Life’s a game for geek girl
Felicia Day is hailed as the future of broadcast writes
GAME gal Felicia Day will mix business with pleasure when she lands Down Under for the Supanova Pop Culture Expo.
Day, 33, makes her first Australian visit, with stops in Brisbane and Adelaide for the pop culture geekfest that brings the stars of film, TV and animation to Australia to meet fans.
With four days off between gigs, Day will film at least one episode of The Flog, her hit internet TV show. She imagines at least part of that will involve a trip to a wildlife zoo and ‘‘some cuddle time with a koala’’.
‘‘Each week, I try to do something I’ve never done before,’’ she says. ‘‘I might try blacksmithing; I might cook a recipe I’ve never cooked before; I might play a computer game with my brother we never got to play as kids. I get to have some fun, be flippant and funny, but beneath all that fun, we try to encourage people to push the boundaries of what they know.’’
Australian fans know Day best for her roles in shows such as sci-fi series Eureka, Supernatural and as one of the stars of Joss Whedon hits Dollhouse and Buffy the Vampire Slayer but it’s Day’s internet presence that turns heads these days. She and friends Kim Evey and Sheri Bryant are the faces behind YouTube channel Geek & Sundry. Industry types hail Day and friends as ‘‘the future of broadcast’’.
‘‘The work is incredibly hands on, but I like to be busy,’’ Day says.
‘‘We produce the content ourselves, invent the shows and appear in those shows.
‘‘The idea is to create a place that lets people feel they belong to a community that is built around the shows. You never just watch the shows, you buy the board game or the comic book we talk about, start drawing, tell a story to a child. Different shows have different subjects, but the idea is to be a little less passive than television has us be.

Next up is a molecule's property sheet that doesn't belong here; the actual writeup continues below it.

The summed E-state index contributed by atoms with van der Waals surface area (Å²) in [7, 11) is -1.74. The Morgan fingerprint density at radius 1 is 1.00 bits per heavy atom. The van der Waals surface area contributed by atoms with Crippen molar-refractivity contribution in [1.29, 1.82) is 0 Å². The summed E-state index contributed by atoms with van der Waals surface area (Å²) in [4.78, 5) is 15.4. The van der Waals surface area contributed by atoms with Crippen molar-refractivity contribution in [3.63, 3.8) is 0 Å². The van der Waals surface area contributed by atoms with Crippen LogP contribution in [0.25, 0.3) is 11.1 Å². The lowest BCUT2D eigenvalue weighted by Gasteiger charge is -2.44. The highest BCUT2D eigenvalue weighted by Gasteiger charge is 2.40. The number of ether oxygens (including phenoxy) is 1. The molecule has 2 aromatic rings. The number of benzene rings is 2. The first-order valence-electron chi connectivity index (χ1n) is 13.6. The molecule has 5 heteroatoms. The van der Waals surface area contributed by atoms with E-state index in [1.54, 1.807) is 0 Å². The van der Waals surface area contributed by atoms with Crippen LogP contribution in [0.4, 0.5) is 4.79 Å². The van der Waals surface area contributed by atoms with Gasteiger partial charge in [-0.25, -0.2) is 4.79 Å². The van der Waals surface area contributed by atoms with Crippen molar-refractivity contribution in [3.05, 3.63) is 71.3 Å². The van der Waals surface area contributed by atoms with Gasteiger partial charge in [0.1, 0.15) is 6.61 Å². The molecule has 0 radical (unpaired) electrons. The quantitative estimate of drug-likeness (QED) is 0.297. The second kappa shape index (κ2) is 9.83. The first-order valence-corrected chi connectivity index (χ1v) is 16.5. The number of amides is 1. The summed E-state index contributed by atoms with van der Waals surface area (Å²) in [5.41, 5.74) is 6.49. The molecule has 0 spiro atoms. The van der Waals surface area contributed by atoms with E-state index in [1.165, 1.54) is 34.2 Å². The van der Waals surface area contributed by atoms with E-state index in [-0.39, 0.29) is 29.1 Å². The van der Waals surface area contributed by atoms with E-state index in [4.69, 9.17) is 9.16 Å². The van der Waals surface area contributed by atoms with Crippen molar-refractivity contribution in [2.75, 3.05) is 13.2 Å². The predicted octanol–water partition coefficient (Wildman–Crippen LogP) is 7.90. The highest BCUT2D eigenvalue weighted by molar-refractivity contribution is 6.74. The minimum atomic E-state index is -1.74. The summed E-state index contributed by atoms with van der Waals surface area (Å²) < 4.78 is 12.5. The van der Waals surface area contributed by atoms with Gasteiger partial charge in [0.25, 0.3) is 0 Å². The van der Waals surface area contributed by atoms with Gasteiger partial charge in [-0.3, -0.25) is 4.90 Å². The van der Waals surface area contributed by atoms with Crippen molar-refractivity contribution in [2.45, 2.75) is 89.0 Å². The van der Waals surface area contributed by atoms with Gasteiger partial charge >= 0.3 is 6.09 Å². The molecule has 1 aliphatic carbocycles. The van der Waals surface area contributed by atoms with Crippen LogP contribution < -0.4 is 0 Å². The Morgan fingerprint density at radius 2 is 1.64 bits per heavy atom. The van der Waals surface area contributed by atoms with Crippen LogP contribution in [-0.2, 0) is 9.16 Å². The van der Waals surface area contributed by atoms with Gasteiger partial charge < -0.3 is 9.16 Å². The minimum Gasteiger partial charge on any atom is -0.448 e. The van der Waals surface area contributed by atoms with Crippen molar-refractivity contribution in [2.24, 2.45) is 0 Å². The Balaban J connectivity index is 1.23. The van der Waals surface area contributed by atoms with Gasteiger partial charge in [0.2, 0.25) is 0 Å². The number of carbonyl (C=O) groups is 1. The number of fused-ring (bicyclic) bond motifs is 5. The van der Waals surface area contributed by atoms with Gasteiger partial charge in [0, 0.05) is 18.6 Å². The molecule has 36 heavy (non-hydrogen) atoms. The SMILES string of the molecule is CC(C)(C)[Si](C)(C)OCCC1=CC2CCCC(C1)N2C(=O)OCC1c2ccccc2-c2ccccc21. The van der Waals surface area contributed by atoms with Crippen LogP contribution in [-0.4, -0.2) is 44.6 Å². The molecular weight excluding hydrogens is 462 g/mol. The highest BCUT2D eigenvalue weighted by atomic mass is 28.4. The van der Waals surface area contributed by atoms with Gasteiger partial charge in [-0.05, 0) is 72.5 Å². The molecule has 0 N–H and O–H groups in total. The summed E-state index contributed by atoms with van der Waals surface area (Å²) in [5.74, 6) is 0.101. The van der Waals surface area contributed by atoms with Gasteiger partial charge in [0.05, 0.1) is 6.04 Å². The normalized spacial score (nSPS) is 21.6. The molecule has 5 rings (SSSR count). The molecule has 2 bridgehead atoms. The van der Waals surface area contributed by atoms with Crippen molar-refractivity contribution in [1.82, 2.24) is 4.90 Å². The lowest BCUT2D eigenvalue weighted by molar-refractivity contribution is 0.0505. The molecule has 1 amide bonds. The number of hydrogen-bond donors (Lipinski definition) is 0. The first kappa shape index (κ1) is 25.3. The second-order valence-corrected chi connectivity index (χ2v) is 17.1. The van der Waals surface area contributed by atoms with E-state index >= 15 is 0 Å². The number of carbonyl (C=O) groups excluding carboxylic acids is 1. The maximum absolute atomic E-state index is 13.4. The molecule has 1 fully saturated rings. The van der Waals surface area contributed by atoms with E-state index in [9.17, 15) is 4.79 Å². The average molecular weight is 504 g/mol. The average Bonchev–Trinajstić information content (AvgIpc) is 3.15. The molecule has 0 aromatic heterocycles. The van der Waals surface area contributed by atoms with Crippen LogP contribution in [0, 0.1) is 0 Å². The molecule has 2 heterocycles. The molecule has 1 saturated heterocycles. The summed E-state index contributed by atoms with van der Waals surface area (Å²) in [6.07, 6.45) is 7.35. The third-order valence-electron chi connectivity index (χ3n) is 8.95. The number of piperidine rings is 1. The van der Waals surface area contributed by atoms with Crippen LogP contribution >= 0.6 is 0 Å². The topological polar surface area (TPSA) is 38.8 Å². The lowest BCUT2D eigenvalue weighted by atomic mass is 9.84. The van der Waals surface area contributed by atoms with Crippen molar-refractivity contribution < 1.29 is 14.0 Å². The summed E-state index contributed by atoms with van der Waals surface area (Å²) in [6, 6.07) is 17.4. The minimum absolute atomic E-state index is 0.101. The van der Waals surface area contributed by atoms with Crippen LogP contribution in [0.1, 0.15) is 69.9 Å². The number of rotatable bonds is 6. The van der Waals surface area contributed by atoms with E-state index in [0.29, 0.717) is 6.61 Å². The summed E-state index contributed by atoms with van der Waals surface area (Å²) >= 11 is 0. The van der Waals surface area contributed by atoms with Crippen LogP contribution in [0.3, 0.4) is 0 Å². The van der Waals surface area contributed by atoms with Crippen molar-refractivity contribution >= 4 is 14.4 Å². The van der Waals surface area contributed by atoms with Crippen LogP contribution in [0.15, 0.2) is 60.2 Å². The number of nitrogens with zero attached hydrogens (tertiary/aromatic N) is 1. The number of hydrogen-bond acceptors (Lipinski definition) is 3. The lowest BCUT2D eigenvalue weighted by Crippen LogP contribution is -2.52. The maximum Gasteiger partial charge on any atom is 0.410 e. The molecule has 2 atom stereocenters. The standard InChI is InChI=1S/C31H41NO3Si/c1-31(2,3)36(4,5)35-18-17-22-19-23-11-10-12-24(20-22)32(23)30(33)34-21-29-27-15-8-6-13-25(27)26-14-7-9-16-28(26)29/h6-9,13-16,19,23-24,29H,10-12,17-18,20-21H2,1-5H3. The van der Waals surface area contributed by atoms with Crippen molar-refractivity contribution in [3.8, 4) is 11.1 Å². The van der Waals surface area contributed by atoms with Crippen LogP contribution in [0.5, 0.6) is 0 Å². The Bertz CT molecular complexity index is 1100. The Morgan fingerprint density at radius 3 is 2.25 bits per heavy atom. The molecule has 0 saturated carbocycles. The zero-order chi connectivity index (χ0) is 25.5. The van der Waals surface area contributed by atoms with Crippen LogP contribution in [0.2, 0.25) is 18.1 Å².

‘‘Big networks have big budgets, they do passive entertainment well. Web videos, on the other hand, are smaller, shorter and designed to include people, encourage them to take something from the video into their lives. There’s also a very active forum and the chat room – where we’ll talk to people about what they’ve seen. That what I love and it’s where we create our community.’’
Other Geek & Sundry programs include The Guild, a superhero drama that could not have been created without crowd-funding and The Husbands, a sitcom set in a near future which imagines gay marriage is legal in the US. It follows the adventures of a same-sex celebrity and sportstar who wake from a night out to learn they have tied the knot in a quickie marriage. Instead of breaking up, they try to make the marriage work.
Tough network TV stations may be watching with interest.
Day says she and her friends have always been more interested in showcasing alternatives. She is just one of the stars of the cult musical Dr Horrible’s Singalong, executive produced by Joss Whedon working with family and friends Nathan Fillion and Neil Patrick Harris.
It has had millions of hits, so many in fact, a few weeks ago a US TV network finally capitulated and put it to air.
The show attracted two million-plus viewers – not massive number, but ‘‘we did pretty well all in all’’ Day says.
‘‘Its lead-in show’s audience was not the same fan base and it didn’t have a tonne of advertising.
‘‘The emails and tweets I’m getting are from people who say they saw the show for the first time.
‘‘That’s new audiences reached which makes for dual excitement.’’
Supanova Brisbane plays RNA Showgrounds, Brisbane, from Friday to Sunday.